Submitted to: Mycological Research
Publication Type: Peer Reviewed Journal
Publication Acceptance Date: 5/25/1999
Publication Date: N/A
Interpretive Summary: Rusts can cause serious damage to crops of barley, wheat and other cereal grains. As new varieties with resistance to rust disease are introduced by plant breeders, the rust fungus pathogen develops new races that overcome the newly introduced resistance. A big factor in the development of new races is the rust pathogen's ability to go through its sexual life cycle. The purpose of the research reported here is to understand processes of th sexual cycle toward the goal of eliminating the ability of the pathogen to produce new races. As part of the sexual cycle, the rust fungus produces spores in a sugary nectar. Insects feed on this nectar, carrying the spores from one infection site to another, initiating sexual crosses. We have reported recently the finding that nectar of one infection site induces a special cap on spores of other infection sites. The cap is suspected to be essential for sexual fusion of spores to the fungus at a second infection site. Here we report that cap induction occurs between different rust fungus species, i.e., nectar of one species induces caps on spores of other species, even though the two species cannot undergo sexual fusion(cannot cross). This was an unexpected surprise. It tells us that different rust fungus species share some processes in common leading to sexual fusion. The results highlight the importance of the spore capping phenomenon and form the basis for further research by plant pathologists on the precise role of caps in sexual processes. By understanding these processes, we may someday be able to manipulate cap induction to interfere with the ability of the fungus to develop new and dangerous races.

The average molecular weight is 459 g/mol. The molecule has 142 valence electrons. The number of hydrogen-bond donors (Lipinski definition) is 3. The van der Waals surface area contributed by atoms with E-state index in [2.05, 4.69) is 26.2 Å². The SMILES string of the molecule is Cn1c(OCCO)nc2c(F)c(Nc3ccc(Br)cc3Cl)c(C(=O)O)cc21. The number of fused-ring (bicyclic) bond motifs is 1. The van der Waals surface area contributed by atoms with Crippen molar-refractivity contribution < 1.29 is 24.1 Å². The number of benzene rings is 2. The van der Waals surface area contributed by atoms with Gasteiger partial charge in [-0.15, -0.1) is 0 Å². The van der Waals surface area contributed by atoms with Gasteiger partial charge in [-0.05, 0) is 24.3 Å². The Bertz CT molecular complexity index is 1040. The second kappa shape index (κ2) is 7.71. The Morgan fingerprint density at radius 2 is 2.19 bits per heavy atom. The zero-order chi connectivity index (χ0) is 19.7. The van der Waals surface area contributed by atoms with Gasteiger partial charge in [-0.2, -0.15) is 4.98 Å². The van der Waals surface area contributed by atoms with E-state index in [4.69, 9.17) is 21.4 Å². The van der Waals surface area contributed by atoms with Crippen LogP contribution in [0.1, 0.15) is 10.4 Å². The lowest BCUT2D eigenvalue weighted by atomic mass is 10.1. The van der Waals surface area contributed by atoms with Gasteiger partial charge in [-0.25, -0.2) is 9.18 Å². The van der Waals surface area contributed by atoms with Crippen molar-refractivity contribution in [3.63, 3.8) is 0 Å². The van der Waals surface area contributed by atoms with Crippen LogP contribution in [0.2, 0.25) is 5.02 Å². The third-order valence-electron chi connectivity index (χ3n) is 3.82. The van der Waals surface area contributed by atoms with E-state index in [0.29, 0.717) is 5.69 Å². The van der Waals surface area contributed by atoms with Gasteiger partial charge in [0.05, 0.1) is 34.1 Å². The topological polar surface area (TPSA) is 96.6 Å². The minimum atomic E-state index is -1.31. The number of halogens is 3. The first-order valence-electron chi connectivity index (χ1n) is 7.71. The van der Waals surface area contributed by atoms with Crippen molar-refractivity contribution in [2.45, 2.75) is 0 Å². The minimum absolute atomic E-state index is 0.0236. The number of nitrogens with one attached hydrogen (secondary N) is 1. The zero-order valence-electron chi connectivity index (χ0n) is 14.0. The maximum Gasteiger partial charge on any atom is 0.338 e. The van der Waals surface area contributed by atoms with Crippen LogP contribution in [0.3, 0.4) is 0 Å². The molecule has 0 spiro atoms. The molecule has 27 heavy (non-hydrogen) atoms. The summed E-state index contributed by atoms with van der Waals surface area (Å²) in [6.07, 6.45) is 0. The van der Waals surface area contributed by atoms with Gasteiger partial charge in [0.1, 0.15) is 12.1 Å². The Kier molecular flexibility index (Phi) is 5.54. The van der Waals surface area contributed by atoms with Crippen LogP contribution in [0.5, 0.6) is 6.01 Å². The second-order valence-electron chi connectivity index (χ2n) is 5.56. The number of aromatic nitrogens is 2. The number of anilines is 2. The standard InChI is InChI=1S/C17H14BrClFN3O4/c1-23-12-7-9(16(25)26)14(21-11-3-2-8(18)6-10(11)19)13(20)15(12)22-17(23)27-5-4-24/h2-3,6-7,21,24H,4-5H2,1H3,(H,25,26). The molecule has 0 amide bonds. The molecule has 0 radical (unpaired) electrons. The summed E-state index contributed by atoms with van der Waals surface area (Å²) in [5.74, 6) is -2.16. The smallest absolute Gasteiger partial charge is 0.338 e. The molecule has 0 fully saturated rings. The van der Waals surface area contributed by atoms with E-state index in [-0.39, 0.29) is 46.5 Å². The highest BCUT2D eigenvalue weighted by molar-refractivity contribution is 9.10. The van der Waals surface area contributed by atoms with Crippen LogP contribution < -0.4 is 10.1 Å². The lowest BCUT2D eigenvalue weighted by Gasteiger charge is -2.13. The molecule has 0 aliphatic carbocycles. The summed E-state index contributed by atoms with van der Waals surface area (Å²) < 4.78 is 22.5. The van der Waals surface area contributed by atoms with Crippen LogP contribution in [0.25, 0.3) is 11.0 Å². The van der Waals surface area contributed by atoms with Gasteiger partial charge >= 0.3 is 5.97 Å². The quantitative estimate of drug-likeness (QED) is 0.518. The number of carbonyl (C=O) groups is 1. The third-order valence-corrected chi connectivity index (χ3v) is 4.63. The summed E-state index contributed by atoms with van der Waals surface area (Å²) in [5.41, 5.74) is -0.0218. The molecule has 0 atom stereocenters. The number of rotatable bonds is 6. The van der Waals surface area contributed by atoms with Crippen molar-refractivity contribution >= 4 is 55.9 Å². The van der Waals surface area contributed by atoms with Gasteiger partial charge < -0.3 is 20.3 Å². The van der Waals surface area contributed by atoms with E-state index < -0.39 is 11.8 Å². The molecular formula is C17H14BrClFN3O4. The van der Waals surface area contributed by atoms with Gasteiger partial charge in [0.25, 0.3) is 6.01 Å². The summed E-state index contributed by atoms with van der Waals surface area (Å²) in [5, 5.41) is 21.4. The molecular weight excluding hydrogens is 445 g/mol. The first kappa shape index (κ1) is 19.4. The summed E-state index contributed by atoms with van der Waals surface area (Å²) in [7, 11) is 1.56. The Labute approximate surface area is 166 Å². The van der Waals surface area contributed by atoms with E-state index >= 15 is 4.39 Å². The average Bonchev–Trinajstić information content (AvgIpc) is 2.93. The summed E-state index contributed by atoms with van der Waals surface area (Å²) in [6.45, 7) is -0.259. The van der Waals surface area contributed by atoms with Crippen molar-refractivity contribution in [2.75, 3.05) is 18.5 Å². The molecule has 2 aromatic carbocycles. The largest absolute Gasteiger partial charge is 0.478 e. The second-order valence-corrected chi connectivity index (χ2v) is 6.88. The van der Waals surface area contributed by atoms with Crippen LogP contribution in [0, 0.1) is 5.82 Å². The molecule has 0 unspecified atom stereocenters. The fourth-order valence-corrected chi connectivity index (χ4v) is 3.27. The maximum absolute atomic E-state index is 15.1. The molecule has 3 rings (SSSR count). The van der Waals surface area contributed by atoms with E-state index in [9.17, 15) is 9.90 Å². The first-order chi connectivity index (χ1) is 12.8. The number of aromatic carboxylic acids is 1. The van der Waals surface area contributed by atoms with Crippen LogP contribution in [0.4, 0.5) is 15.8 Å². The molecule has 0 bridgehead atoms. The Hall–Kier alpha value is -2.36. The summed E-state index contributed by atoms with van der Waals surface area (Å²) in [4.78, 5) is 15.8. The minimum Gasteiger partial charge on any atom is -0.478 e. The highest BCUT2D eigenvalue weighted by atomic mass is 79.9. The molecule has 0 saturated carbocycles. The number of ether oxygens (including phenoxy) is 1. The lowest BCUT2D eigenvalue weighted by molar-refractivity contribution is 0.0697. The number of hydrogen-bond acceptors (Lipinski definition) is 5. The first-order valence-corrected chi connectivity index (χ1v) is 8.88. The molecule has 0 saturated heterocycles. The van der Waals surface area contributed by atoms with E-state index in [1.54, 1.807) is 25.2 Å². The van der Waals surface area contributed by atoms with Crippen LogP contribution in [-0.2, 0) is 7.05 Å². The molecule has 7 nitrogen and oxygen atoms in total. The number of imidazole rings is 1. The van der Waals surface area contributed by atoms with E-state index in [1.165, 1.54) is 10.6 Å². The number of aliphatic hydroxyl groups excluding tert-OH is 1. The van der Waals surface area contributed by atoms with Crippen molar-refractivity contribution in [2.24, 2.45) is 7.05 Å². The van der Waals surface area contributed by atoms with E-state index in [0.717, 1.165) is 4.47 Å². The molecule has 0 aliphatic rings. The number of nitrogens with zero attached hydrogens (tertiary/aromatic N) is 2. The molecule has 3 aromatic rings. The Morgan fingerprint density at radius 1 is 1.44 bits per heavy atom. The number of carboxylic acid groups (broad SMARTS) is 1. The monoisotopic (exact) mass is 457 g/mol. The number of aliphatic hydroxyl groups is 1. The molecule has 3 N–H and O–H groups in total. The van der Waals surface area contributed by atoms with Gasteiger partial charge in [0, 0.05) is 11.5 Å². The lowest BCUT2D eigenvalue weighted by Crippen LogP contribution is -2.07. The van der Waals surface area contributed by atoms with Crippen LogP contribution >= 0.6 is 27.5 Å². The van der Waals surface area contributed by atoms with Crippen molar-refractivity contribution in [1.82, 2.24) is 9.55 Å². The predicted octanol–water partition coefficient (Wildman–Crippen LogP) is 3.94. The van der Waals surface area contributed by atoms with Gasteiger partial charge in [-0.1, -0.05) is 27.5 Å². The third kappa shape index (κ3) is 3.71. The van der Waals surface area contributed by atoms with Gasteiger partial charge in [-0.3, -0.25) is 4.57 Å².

Technical Abstract: Pycnial nectar of one mating type is known to induce cap formation on pycniospores of opposite mating type within several species of Puccinia and Uromyces. To learn if caps are induced by nectar transfers between species, we used interspecific pairings involving six species of Puccinia and three of Uromyces. Overall, caps were induced in 14 pairings between different species involving all tested species, except P. helianthi which has no intraspecific cap induction. Nectar (with pycniospores) exchanged in reciprocal transfers between individual pycnial clusters of two different species gave pycniospore caps in 9 of 16 cluster pairings, comparable to rates within species. Spore-free nectar combined from five or more pycnial clusters of one species (to ensure that nectar of two mating types was present) usually induced caps in pycniospores from single pycnial clusters of a second species. This occurred in all tested pairings sof species except pairings involving P. helianthi. In experiments with pycniospore-free nectar of one capping type specificity from P. recondita, caps were induced in about 50% of pycnial clusters of unknown capping type from P. triticina or P. hordei and only in pycnial clusters of one capping type from P. triticina or P. reichertii in experiments in which type within species was determined. Coupled with the fact that capping type specificity and mating types are coincident within species, the results indicate that mating type-specific induction of pycniospore caps by nectar extends across species boundaries. Although aecia were never produced in interspecific pairings, cap induction occurred as it does in intraspecific pairings where it precedes aecium formation in species exhibiting the capping phenomenon.